As the workshop ended, everyone in attendance reaffirmed their commitment to land restoration and realizing the vision for a prosperous Senegal. This commitment was aptly articulated by the Marie Louise Diouf, Zonal Manager, World Vision Senegal: “We want a better world for the children we serve, and you cannot have a better world if nature is destroyed. World Vision is committed to assisting the state in these reforestation efforts.”

A group photo of the SHARED workshop participants in Senegal. Photos: Regreening Africa/KANDS Collective 

The successful adoption of agroforestry on a large scale depends not only on appropriate technologies but also on a supportive political, legal, and institutional environment. To this end, Regreening Africa organized a trip to Niger for local Senegalese decision makers and political actors to learn about how policy influence led to Niger’s ANR presidential decree and improved the widescale adoption and scaling of land restoration. This will contribute to further exploring advocacy opportunities to promote incentive based ANR policies and practices.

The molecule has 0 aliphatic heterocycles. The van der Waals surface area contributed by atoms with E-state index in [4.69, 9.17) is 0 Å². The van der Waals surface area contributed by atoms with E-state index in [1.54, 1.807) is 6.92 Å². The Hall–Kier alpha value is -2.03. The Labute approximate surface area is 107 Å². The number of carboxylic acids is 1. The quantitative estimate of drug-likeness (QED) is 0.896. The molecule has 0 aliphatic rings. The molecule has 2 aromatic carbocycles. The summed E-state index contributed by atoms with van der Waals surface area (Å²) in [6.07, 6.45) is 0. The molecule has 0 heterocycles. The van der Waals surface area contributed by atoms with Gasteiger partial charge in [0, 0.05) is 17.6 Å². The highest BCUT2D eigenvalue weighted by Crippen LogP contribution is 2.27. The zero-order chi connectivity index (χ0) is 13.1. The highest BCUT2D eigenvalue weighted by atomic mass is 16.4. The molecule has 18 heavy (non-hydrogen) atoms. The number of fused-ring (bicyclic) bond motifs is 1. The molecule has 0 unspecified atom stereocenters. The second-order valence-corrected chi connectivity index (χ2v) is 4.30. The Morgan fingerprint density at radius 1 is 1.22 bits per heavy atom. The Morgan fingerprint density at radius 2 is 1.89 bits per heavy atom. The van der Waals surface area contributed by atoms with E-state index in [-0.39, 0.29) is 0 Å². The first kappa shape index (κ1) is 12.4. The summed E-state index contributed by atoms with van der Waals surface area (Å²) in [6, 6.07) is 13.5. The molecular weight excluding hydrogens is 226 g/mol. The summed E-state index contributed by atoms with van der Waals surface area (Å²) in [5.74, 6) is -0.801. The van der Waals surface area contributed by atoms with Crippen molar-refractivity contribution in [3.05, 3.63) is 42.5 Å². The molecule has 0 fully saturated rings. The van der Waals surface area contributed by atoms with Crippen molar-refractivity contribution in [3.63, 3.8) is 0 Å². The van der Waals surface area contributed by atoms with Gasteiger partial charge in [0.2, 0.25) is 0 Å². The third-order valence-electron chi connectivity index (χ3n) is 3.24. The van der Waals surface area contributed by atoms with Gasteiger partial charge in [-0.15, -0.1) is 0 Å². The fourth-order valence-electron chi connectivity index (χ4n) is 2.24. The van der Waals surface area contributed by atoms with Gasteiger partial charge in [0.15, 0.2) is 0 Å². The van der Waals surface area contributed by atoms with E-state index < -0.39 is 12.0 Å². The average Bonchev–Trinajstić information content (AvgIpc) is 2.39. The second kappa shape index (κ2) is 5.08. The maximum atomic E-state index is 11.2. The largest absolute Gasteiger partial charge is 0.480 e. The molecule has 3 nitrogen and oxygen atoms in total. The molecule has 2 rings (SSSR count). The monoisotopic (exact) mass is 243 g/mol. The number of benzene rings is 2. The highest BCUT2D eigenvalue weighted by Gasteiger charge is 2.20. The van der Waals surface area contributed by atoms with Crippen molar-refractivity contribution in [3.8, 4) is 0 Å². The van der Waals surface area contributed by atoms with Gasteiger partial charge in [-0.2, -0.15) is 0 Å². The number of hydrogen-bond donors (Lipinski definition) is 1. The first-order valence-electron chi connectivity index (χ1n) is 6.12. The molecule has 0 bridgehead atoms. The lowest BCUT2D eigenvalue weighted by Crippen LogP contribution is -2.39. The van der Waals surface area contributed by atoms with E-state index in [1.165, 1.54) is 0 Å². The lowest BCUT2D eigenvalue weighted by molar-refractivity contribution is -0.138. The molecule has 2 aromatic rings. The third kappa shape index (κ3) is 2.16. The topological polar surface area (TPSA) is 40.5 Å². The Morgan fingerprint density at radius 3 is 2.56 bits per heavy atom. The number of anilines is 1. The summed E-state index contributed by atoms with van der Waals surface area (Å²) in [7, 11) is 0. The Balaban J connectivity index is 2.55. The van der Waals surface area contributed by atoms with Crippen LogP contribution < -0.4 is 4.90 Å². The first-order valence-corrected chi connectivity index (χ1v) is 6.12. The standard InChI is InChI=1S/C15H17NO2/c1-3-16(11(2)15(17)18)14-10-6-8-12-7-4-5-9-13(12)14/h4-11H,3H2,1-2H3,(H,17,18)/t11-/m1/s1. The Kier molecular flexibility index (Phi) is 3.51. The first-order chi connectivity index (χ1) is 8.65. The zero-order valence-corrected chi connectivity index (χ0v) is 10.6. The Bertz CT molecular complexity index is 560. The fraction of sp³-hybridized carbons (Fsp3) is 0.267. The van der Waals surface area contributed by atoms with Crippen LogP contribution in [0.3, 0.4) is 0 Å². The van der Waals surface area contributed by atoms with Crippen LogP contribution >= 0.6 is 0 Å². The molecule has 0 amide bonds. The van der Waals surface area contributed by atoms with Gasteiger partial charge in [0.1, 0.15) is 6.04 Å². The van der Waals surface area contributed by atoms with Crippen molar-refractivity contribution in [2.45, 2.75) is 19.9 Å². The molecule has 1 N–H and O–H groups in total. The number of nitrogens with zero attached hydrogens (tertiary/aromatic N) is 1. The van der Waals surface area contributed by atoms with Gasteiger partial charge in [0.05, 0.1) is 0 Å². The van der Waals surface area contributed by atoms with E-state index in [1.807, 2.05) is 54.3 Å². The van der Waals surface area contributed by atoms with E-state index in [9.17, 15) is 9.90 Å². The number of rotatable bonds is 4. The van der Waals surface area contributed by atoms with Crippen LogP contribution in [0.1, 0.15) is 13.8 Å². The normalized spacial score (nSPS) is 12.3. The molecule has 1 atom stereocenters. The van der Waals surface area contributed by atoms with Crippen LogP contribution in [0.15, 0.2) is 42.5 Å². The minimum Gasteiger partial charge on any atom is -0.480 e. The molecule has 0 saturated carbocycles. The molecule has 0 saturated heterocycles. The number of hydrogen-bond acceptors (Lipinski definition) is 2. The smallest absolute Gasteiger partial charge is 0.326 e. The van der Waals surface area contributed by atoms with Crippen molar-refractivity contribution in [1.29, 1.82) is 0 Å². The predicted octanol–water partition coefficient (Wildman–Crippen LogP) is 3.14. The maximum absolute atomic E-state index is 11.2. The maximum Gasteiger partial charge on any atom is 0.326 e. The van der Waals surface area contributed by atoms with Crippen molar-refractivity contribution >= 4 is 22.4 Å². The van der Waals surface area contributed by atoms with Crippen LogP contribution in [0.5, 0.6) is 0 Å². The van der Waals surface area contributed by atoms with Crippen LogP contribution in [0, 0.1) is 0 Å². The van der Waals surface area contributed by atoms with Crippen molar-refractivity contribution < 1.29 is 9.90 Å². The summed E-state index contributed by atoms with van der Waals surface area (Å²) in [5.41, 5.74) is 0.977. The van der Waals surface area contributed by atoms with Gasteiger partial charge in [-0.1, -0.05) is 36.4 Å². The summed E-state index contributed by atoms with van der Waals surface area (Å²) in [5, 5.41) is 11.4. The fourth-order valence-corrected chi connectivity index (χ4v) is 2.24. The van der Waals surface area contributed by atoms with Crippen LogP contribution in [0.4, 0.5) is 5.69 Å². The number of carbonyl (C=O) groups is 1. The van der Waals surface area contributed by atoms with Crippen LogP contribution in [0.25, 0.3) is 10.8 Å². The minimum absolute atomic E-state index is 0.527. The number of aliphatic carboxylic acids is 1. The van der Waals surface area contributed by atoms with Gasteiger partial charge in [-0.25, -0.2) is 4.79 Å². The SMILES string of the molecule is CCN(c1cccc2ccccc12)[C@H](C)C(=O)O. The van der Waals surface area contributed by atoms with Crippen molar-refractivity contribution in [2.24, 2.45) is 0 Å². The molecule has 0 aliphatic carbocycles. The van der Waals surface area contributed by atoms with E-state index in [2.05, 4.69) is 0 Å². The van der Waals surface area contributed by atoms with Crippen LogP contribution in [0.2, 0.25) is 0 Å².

Regreening Africa is a five-year European Union-funded project that aims to reverse land degradation in 500,000 households and 1 million hectares across eight countries by incorporating trees into agricultural and pastoral landscapes.

More information on the Regreening Africa project in Senegal and the workshop resources can be accessed here

This story was produced with the financial support of the European Union. Its contents are the sole responsibility of Regreening Africa and do not necessarily reflect the views of the European Union.